3. First off great list! Like Bill mentioned above, all “best of” lists are subjective and everyone will have their own take. Are we referring to “most influential” or “most skilled” when we say ‘best’? Either way, Robert Johnson would have to be #1 for both. I love all of these guitarists, but I would replace the newer artists (Fish, Mayer, Kingfish) with some of your honorable mentions (T-Bone, Son House, Elmore). And if we’re talking about most skilled blues guitarists, don’t be afraid to move Johnny Winter into your top 5 🙂 Cheers!

  4. STEVIE RAY GONE!!!!!
    What about SHAWN KELLERMAN and STEVE STRONGMAN from my home town of KITCHENER, ONTARIO???!!!
    BB KING and ERIC CLAPTON are WAY overrated!!!!!

  5. Nobody named BLIND???!!

    There are MANY of them:
    Willie Mctell, Joe Reynolds, Lemon Jefferson, Blake…………

  6. I am glad that you could add a female blues guitarist for the modern generation!!!
    SAMANTHA definitely does NOT play like a fish!!!

  7. Did you ever hear of Roy Buchanan? You missed the greatest unknown blues guitarist. Go listen and you will agree.

  8. An absurd list.

    How can you justify the inclusion of a derivative John Mayer or Kenny Wayne Shepherd while ENTIRELY ignoring the giants who paved the way for their work?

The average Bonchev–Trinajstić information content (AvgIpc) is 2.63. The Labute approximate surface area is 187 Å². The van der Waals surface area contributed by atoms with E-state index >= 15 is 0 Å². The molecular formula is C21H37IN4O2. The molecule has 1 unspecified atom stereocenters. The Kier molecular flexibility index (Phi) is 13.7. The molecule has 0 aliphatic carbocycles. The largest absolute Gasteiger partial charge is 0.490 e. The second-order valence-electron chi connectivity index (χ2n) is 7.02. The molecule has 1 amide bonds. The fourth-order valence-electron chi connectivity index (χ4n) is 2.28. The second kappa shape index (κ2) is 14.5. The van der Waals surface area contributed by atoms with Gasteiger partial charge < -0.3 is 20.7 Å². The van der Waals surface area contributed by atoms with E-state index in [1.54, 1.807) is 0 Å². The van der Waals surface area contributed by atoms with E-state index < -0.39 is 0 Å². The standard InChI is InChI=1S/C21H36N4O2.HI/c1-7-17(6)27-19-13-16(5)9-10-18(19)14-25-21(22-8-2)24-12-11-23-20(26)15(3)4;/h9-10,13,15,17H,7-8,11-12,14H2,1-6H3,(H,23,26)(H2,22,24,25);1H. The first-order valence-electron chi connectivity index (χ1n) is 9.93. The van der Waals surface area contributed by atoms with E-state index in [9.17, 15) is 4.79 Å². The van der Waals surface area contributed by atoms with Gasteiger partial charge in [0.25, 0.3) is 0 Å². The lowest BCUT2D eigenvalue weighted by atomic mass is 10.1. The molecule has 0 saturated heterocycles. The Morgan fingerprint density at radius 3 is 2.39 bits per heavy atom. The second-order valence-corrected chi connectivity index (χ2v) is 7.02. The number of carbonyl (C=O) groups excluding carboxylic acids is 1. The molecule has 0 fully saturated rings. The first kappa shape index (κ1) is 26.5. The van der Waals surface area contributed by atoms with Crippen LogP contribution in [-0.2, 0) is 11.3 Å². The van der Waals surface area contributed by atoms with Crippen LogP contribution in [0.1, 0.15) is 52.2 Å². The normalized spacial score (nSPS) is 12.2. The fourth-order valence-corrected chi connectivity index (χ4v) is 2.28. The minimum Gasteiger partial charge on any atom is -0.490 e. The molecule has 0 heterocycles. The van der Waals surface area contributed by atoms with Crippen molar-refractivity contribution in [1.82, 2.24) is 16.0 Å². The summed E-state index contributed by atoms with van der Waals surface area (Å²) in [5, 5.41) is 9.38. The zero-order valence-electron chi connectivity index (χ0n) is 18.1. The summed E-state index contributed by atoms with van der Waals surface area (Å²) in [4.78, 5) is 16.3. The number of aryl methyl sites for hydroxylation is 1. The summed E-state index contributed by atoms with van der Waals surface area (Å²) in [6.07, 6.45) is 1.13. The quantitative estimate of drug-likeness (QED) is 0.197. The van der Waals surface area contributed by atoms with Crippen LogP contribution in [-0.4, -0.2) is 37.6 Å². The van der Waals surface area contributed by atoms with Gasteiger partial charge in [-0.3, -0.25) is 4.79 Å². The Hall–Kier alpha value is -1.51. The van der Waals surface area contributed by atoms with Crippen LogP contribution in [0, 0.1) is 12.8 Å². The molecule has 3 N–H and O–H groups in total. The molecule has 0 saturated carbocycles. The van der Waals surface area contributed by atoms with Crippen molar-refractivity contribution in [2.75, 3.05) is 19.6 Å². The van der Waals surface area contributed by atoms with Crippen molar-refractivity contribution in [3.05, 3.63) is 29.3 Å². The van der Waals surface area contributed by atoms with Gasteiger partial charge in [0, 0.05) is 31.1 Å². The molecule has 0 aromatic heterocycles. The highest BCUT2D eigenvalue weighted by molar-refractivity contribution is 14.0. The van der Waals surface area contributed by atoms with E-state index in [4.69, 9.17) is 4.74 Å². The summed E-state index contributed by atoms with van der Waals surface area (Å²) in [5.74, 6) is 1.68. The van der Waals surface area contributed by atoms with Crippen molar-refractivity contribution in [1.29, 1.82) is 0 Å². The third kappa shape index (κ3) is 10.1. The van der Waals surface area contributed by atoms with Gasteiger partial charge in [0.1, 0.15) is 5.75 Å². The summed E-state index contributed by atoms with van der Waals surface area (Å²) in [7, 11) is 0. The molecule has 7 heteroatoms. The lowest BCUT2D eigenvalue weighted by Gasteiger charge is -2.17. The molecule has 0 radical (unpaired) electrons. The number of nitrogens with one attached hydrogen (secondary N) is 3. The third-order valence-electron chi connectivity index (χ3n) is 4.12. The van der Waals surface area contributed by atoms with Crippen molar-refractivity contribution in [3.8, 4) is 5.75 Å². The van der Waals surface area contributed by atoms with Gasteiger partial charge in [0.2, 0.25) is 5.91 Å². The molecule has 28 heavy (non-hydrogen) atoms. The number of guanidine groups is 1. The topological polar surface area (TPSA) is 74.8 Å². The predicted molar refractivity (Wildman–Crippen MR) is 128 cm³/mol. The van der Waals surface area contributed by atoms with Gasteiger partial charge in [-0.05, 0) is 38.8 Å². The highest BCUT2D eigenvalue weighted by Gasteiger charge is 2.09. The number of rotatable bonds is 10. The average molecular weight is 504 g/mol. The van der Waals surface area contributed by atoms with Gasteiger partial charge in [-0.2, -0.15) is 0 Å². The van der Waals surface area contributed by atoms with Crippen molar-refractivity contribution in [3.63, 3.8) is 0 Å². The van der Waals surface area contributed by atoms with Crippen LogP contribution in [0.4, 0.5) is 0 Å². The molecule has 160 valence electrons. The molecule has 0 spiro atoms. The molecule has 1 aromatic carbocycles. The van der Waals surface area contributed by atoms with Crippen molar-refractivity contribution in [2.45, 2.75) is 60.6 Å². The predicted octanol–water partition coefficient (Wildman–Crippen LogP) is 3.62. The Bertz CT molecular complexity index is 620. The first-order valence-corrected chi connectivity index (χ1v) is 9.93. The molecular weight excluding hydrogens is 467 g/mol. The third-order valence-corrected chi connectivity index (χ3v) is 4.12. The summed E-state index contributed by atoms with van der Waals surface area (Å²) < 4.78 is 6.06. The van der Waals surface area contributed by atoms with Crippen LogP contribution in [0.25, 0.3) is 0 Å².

Ry Cooder?
    Mississippi John Hurt?
    Peter Green?
    Lightning Hopkins?
    Skip James?
    Michael Bloomfield?

    More than one Rolling Stone ranking places Cooder well ahead of even Freddie King and Buddy Guy – though inexplicably behind a laughably less versatile SRV.

    And a fair number of the departed greats that you DID mention – Duane, Rory Gallagher among them – would scoff at these omissions themselves, since their own greatest work echoes so much of these masters’ songbooks.

    No less a legend than BB King quipped that Peter Green was the only player that could make him sweat.

    It doesn’t say much about your supposed respect for BB King that you apparently couldn’t even spare one of your other 24 spots for the man he saw as his only rival.

  9. PROSPER:
    I think that you should go to library school like I did!
    Your spelling and grammar is VERY BAD!!!!!!!!!!!!!!!!!!!!!!!!!

  10. Robert Junior Lockwood – virtuoso 12 string and 6 string player and singer
    Slide players: Bukka White, JB Hutto
    Straight electric players: Hubert Sumlin, Son Seals, so many others.
    The list might be a good starting point for a lot of people, but it is a travesty as a comprehensive guide. But kudos for including Johnny Winter – the only time I ever saw BB King blow a set was following a young, almost unknown Johnny Winter. Yes, Winter was that good.